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March 7-14, 2007

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Nūz: Santa Cruz County News Briefs

Break-In

The image of the gated neighborhood is a potent one in today's America. The mere sight of a black wrought iron closure can bring whispering reminders of our accelerating differences in both class and privilege.

Place such a gate in the middle of a town in love with land use battles, and reverse its usual function--employ it to protect the poor--and the whispering is likely to give way to bellowing.

And so it did over the last couple of weeks, as the Santa Cruz City Council faced a gate-closing issue under dueling threats: one, from a property owner threatening to displace low-income tenants; the other, from biking/walking activists promising to sue.

The story begins 24 years ago, when in 1983 the Santa Cruz Riverfront Association built 71 units of housing, all affordable to very low and extremely low income tenants, and contracted with HUD to guarantee that affordability for a minimum of 20 years.

The resulting Riverfront Apartments, located at an official address of 146 Blaine St., but spanning several parallel streets along the San Lorenzo riverfront, turned out to be rather remarkable in several ways.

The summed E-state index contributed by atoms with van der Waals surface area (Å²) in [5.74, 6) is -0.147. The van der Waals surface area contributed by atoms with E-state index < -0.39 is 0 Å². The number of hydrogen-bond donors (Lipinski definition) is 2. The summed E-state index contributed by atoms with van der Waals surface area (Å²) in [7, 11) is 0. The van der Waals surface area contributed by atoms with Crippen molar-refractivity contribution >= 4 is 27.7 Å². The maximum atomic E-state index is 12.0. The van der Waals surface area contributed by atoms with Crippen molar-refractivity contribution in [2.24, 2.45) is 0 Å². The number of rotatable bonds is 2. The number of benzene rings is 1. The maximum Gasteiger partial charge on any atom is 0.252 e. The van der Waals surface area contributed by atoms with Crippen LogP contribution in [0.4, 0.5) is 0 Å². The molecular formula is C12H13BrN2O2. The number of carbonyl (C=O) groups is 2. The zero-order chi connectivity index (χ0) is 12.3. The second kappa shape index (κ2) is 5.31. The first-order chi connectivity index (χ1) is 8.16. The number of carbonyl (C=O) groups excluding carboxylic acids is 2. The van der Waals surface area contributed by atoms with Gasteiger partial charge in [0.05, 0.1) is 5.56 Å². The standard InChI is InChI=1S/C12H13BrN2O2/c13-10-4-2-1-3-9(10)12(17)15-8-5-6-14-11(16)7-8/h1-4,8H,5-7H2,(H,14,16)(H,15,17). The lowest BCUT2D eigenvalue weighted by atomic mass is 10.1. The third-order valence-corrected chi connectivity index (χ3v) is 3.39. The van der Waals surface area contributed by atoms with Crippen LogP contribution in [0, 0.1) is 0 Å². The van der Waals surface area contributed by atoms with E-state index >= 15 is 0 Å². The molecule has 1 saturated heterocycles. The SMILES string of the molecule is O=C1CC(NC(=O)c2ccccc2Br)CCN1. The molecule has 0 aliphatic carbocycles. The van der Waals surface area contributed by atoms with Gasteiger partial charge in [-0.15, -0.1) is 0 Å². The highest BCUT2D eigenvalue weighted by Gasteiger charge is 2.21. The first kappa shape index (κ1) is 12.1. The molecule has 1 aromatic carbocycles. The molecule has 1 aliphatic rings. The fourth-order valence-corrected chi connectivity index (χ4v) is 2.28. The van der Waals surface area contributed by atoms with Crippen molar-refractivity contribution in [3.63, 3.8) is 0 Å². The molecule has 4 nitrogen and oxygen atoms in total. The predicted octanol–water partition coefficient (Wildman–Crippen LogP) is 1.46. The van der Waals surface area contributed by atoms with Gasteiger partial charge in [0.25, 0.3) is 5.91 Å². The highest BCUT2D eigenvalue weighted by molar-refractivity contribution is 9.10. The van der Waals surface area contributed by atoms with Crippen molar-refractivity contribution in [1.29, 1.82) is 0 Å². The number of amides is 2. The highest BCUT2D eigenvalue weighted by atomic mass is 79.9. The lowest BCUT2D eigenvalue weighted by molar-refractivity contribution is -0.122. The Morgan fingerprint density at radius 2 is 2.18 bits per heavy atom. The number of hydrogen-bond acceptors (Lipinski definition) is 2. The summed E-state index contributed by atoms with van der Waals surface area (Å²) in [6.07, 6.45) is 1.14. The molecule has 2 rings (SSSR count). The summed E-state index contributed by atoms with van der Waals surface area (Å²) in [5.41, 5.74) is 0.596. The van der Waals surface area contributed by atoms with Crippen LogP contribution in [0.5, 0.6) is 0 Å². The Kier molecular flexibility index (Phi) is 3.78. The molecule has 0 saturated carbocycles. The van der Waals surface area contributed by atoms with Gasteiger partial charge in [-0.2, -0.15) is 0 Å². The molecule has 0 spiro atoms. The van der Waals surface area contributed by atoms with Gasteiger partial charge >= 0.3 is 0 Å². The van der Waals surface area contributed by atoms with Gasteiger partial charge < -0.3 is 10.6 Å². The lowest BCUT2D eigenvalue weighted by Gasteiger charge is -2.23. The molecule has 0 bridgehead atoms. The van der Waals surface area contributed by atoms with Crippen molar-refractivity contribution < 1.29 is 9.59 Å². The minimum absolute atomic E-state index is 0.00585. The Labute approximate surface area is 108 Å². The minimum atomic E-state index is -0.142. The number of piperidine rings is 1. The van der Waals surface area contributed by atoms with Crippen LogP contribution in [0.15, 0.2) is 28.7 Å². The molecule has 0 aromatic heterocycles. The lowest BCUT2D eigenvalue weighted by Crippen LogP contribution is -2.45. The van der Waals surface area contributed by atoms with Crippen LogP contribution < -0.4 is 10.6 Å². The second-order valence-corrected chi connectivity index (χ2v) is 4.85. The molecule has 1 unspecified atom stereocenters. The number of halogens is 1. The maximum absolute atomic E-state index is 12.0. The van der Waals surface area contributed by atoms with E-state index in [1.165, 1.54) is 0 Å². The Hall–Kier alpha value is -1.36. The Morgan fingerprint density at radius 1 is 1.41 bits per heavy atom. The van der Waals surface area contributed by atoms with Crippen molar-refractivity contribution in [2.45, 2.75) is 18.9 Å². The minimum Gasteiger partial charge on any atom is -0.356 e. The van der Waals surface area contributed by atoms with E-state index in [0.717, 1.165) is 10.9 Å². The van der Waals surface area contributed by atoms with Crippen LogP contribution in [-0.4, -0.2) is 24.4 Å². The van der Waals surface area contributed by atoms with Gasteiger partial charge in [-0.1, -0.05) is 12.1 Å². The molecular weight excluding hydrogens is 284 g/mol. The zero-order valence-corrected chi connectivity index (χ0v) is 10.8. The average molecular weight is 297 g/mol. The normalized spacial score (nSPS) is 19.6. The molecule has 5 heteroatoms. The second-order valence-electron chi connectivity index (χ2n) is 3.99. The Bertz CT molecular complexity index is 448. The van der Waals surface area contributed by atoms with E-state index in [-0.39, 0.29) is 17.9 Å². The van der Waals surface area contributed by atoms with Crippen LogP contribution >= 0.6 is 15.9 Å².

Not only is such a large number of units at such a deep level of affordability rare in a rural town, but all one-bedroom units are reserved for seniors, and five units are accessible for those with physical disabilities. In addition, Riverfront Apartments is one of the few local complexes recognized by the SPCA as pet-friendly, allowing (like its neighbors, the Casa Del Rio Apartments) "cats as companion animals." And to top it off, the Association constructed the complex, with no local or state help, to the standards of landscaped middle-class units. Including a riverside wrought iron gate that the city required.

Just one problem intruded on the tenants of the complex: crime.

By 1996, some 13 years into the apartments' operation, complaints by tenants and neighbors of criminal activity drifting up from the riverfront had become constant enough that a public hearing at that time noted, "The Police Department has confirmed that a drug related crime problem" exists. The solution? "Closure of the Kennan Street gate would facilitate with crime reduction in this area."